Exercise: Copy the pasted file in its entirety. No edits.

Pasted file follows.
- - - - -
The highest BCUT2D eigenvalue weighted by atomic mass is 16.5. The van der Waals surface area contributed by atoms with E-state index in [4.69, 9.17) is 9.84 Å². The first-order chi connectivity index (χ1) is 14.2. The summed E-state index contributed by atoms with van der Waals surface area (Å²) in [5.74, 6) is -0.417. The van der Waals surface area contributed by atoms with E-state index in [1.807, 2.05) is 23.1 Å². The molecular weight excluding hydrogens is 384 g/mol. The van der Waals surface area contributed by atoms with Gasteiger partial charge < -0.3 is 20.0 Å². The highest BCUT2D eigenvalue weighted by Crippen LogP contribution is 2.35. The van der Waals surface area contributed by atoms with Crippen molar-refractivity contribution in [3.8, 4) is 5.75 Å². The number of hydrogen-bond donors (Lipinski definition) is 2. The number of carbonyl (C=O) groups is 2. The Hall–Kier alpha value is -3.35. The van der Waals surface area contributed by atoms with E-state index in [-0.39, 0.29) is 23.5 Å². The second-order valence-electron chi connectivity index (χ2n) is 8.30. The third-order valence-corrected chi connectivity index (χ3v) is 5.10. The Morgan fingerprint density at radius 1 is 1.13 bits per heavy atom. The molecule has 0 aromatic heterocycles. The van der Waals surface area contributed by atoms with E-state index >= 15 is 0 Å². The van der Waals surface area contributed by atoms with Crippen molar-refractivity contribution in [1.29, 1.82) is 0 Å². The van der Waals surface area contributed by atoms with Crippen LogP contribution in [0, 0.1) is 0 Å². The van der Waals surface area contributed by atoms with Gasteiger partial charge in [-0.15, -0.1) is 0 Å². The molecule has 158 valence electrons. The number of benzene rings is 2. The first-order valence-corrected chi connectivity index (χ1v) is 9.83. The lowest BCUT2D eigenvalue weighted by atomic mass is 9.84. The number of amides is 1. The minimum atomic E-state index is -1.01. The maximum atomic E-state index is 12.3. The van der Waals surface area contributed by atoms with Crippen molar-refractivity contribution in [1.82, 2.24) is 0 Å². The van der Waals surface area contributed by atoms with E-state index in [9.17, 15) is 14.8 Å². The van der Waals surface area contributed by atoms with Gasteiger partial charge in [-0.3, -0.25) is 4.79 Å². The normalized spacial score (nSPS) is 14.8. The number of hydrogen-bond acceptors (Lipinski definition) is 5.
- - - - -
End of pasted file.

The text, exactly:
The highest BCUT2D eigenvalue weighted by atomic mass is 16.5. The van der Waals surface area contributed by atoms with E-state index in [4.69, 9.17) is 9.84 Å². The first-order chi connectivity index (χ1) is 14.2. The summed E-state index contributed by atoms with van der Waals surface area (Å²) in [5.74, 6) is -0.417. The van der Waals surface area contributed by atoms with E-state index in [1.807, 2.05) is 23.1 Å². The molecular weight excluding hydrogens is 384 g/mol. The van der Waals surface area contributed by atoms with Gasteiger partial charge < -0.3 is 20.0 Å². The highest BCUT2D eigenvalue weighted by Crippen LogP contribution is 2.35. The van der Waals surface area contributed by atoms with Crippen molar-refractivity contribution in [3.8, 4) is 5.75 Å². The number of hydrogen-bond donors (Lipinski definition) is 2. The number of carbonyl (C=O) groups is 2. The Hall–Kier alpha value is -3.35. The van der Waals surface area contributed by atoms with E-state index in [-0.39, 0.29) is 23.5 Å². The second-order valence-electron chi connectivity index (χ2n) is 8.30. The third-order valence-corrected chi connectivity index (χ3v) is 5.10. The Morgan fingerprint density at radius 1 is 1.13 bits per heavy atom. The molecule has 0 aromatic heterocycles. The van der Waals surface area contributed by atoms with E-state index >= 15 is 0 Å². The van der Waals surface area contributed by atoms with Crippen molar-refractivity contribution in [1.29, 1.82) is 0 Å². The van der Waals surface area contributed by atoms with Crippen LogP contribution in [0, 0.1) is 0 Å². The van der Waals surface area contributed by atoms with Gasteiger partial charge in [-0.15, -0.1) is 0 Å². The molecule has 158 valence electrons. The number of benzene rings is 2. The first-order valence-corrected chi connectivity index (χ1v) is 9.83. The lowest BCUT2D eigenvalue weighted by atomic mass is 9.84. The number of amides is 1. The minimum atomic E-state index is -1.01. The maximum atomic E-state index is 12.3. The van der Waals surface area contributed by atoms with Crippen molar-refractivity contribution in [1.82, 2.24) is 0 Å². The van der Waals surface area contributed by atoms with E-state index in [9.17, 15) is 14.8 Å². The van der Waals surface area contributed by atoms with Gasteiger partial charge in [-0.3, -0.25) is 4.79 Å². The normalized spacial score (nSPS) is 14.8. The number of hydrogen-bond acceptors (Lipinski definition) is 5.